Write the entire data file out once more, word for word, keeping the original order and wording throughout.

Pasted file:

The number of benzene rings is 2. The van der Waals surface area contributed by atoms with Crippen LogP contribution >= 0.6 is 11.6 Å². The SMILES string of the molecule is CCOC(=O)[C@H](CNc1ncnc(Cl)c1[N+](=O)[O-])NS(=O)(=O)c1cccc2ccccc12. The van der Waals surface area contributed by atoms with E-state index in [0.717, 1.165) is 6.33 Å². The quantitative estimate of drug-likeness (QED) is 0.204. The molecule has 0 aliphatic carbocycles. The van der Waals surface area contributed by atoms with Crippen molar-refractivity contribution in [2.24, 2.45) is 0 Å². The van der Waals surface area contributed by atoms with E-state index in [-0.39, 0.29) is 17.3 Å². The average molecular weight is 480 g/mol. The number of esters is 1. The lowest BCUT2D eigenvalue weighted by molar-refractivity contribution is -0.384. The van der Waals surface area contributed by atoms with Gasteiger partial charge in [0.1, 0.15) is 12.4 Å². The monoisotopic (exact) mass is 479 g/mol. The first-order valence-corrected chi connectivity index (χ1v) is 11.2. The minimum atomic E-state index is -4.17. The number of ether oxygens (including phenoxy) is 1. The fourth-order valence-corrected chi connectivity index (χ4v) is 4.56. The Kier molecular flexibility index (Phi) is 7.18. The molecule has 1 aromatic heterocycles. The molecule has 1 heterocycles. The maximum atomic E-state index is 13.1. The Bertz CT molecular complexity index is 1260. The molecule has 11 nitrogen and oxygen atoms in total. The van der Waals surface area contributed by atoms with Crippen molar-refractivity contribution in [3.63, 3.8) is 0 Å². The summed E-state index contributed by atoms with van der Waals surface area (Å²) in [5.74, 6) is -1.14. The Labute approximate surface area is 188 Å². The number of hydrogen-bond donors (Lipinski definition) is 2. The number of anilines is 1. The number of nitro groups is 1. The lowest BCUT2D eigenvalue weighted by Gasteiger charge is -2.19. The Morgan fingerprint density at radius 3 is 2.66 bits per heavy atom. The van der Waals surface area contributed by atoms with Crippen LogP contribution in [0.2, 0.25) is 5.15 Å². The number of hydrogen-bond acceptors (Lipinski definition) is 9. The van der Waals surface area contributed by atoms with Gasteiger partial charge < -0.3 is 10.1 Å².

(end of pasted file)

The number of benzene rings is 2. The van der Waals surface area contributed by atoms with Crippen LogP contribution >= 0.6 is 11.6 Å². The SMILES string of the molecule is CCOC(=O)[C@H](CNc1ncnc(Cl)c1[N+](=O)[O-])NS(=O)(=O)c1cccc2ccccc12. The van der Waals surface area contributed by atoms with E-state index in [0.717, 1.165) is 6.33 Å². The quantitative estimate of drug-likeness (QED) is 0.204. The molecule has 0 aliphatic carbocycles. The van der Waals surface area contributed by atoms with Crippen molar-refractivity contribution in [2.24, 2.45) is 0 Å². The van der Waals surface area contributed by atoms with E-state index in [-0.39, 0.29) is 17.3 Å². The average molecular weight is 480 g/mol. The number of esters is 1. The lowest BCUT2D eigenvalue weighted by molar-refractivity contribution is -0.384. The van der Waals surface area contributed by atoms with Gasteiger partial charge in [0.1, 0.15) is 12.4 Å². The monoisotopic (exact) mass is 479 g/mol. The first-order valence-corrected chi connectivity index (χ1v) is 11.2. The minimum atomic E-state index is -4.17. The number of ether oxygens (including phenoxy) is 1. The fourth-order valence-corrected chi connectivity index (χ4v) is 4.56. The Kier molecular flexibility index (Phi) is 7.18. The molecule has 1 aromatic heterocycles. The molecule has 1 heterocycles. The maximum atomic E-state index is 13.1. The Bertz CT molecular complexity index is 1260. The molecule has 11 nitrogen and oxygen atoms in total. The van der Waals surface area contributed by atoms with Crippen molar-refractivity contribution in [3.63, 3.8) is 0 Å². The summed E-state index contributed by atoms with van der Waals surface area (Å²) in [5.74, 6) is -1.14. The Labute approximate surface area is 188 Å². The number of hydrogen-bond donors (Lipinski definition) is 2. The number of anilines is 1. The number of nitro groups is 1. The lowest BCUT2D eigenvalue weighted by Gasteiger charge is -2.19. The Morgan fingerprint density at radius 3 is 2.66 bits per heavy atom. The van der Waals surface area contributed by atoms with Crippen LogP contribution in [0.2, 0.25) is 5.15 Å². The number of hydrogen-bond acceptors (Lipinski definition) is 9. The van der Waals surface area contributed by atoms with Gasteiger partial charge < -0.3 is 10.1 Å².